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Old 04-26-2007, 06:57 PM
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Help with fiberglass scoop modifications

Hi , I have a fiberglass scoop that I have to make "taller" by 1.25 inches for carb clearance. Have alot of bodywork experience but have NEVER worked with 'glass.

Can anyone offer any tips or a good step by step process?. The scoop is fixed where I need it and I ground all the surfaces back to clean 'glass and tapered them (not in pic). I have purchased cloth, mat and resin.

I have asked around the 'net without much luck, or even worse conflicting information.
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Old 04-26-2007, 09:21 PM
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adding to fiberglass

the way i always added to fiberglass, as in your scoop. i bought some new galvanized metal. you can get 2ft x 3 ft at lowes in the duct work area for about $3, cut it in strips and duct tape it to the front side,to support the gap , sand the back side of the scoop with 40 grit (before taping on the galvanized metal support) ,apply the fiberglass mating on the back side, once the glass is set up, remove the metal support strips, the glass will not stick to the galvinezed metal, 40 grit the outside where you removed the metal support strips, and fill in with gel resin, or duraglass filler, block sand, and blend in. it always worked for me
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Old 04-26-2007, 09:53 PM
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there's a few glass guys that frequent this site hopefully they'll chime in. The glass on that scoop does look thin in the pic-how thick is it?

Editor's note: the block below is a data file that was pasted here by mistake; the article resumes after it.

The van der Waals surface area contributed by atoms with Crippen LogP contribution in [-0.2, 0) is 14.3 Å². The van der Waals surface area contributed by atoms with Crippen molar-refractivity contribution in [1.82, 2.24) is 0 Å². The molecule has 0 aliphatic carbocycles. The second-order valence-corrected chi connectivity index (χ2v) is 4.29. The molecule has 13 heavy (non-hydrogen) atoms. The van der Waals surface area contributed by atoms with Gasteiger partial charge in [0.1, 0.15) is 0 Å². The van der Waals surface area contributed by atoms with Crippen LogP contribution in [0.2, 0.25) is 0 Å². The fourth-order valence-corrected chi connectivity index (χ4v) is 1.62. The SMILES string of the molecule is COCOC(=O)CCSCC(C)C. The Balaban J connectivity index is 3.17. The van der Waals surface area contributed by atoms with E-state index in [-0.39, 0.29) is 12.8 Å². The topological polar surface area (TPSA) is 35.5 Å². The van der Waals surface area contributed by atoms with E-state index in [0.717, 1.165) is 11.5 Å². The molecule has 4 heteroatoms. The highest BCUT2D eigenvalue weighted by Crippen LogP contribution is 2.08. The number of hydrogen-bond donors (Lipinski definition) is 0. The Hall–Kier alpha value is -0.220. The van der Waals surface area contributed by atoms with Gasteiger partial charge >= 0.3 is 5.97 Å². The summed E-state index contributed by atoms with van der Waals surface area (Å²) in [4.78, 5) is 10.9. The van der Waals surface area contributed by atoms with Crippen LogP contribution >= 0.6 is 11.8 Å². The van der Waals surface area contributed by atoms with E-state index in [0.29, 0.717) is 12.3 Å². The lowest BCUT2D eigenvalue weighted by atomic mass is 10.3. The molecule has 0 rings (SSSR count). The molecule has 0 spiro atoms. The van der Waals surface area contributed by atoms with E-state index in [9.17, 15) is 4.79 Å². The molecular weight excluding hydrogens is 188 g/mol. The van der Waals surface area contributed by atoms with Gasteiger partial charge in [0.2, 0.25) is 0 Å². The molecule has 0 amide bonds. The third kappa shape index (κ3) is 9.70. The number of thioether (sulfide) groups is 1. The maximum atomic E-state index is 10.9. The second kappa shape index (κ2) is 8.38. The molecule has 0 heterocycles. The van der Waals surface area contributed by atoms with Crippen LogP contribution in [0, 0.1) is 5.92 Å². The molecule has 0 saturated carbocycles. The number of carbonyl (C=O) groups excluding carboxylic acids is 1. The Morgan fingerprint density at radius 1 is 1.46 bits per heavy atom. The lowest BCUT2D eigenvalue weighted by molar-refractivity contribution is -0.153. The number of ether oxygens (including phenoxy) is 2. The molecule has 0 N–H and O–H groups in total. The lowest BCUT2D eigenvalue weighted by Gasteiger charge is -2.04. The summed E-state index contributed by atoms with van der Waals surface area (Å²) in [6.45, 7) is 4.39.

The first step is to grind the cut line back a fair amount to get more surface area for your bond. The bottom piece will need to be ground all the way to the bottom IMO, the actual edge of your cut line should be knife edge thin after grinding. I think most of your layup strength will come from the inside area of the scoop where you can build it more. Use Mat on the outside and a combination of mat and cloth on the inside for strength. Metal tape can also be used to temporarily hold it together for the first application-tape the inside and glass the outside first then allow to cure, remove the tape grind for cleanliness and glass the inside. I'm no fiberglass expert but that's probably how I'd tackle it without fear. Make sure your gelcoat is ground away where the repairs will be made, finish with regular bodyfiller tapering the filler into your sanded gelcoat.
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Old 04-27-2007, 07:05 AM
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on the inside...sand and expose the mat strands on both parts...
outside,cut some cardboard strips wide enough to cover the slit and overhang about an inch on both edges,and not quite to the corners, on all four sides...hot glue in place...you now have just the corners exposed. then get a couple round jugs, cut the top and bottom off and discard, using only the middle section,cut enough off so that the edge will meet the cardboard edge ,then turn around the corner meeting up with the other edge of cardboard, hot glue in place. do this all around the scoop so that the slit is covered...
the outside should be ready to lay up against...
carefully flip the scoop over so your working inside. cut strips of mat that will fit inside the slit, enough for three layers at least, and a couple layers thats wider than the slit an inch or so. apply these layers in the slit untill its built up to the surface of the scoop, then use the wider layers to catch the edges of the scoop,(do not cut these strips,tear them in a straight line so that the fibers are fuzzy, not a square cut edge. this is called feathering the edge)you must use a compresion roller to get the air bubbles out of the glass work, let kick.

after its set, remove cardboard and corner pieces from outside, and you will have the slit pretty much filled in...sand the outside, around the repair about an inch, fill in any small divets or small holes with a light coat of fiberglass filler,(body filler, polyfair, hull and deck, for example), your only trying to fill imperfections, sand down smooth, then glass on two layers of torn strips of mat over the repair and let kick...at this point body fill around the repair and sand untill smooth, then prep for painting.. I hope this helps, it should do nicely, good luck, take pics and ask any Qs you have... Tim
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Old 04-27-2007, 07:38 AM